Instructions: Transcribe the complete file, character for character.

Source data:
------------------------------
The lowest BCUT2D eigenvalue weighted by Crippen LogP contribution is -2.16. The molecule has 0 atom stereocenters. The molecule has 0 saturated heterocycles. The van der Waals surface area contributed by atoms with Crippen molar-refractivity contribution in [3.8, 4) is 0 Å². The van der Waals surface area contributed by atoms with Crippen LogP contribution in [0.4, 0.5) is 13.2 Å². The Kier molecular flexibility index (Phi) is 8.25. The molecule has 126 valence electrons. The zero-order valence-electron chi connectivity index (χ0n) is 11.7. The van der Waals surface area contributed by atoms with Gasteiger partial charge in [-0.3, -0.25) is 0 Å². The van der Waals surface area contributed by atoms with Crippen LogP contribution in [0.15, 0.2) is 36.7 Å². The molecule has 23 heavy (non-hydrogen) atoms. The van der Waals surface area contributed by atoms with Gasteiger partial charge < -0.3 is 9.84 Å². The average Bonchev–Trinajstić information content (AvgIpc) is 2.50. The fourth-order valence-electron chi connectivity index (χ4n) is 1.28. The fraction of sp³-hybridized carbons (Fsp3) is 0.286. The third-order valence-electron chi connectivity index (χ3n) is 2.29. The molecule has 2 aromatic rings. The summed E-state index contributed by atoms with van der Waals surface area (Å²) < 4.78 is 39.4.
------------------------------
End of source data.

The lowest BCUT2D eigenvalue weighted by Crippen LogP contribution is -2.16. The molecule has 0 atom stereocenters. The molecule has 0 saturated heterocycles. The van der Waals surface area contributed by atoms with Crippen molar-refractivity contribution in [3.8, 4) is 0 Å². The van der Waals surface area contributed by atoms with Crippen LogP contribution in [0.4, 0.5) is 13.2 Å². The Kier molecular flexibility index (Phi) is 8.25. The molecule has 126 valence electrons. The zero-order valence-electron chi connectivity index (χ0n) is 11.7. The van der Waals surface area contributed by atoms with Gasteiger partial charge in [-0.3, -0.25) is 0 Å². The van der Waals surface area contributed by atoms with Crippen LogP contribution in [0.15, 0.2) is 36.7 Å². The molecule has 23 heavy (non-hydrogen) atoms. The van der Waals surface area contributed by atoms with Gasteiger partial charge < -0.3 is 9.84 Å². The average Bonchev–Trinajstić information content (AvgIpc) is 2.50. The fourth-order valence-electron chi connectivity index (χ4n) is 1.28. The fraction of sp³-hybridized carbons (Fsp3) is 0.286. The third-order valence-electron chi connectivity index (χ3n) is 2.29. The molecule has 2 aromatic rings. The summed E-state index contributed by atoms with van der Waals surface area (Å²) < 4.78 is 39.4.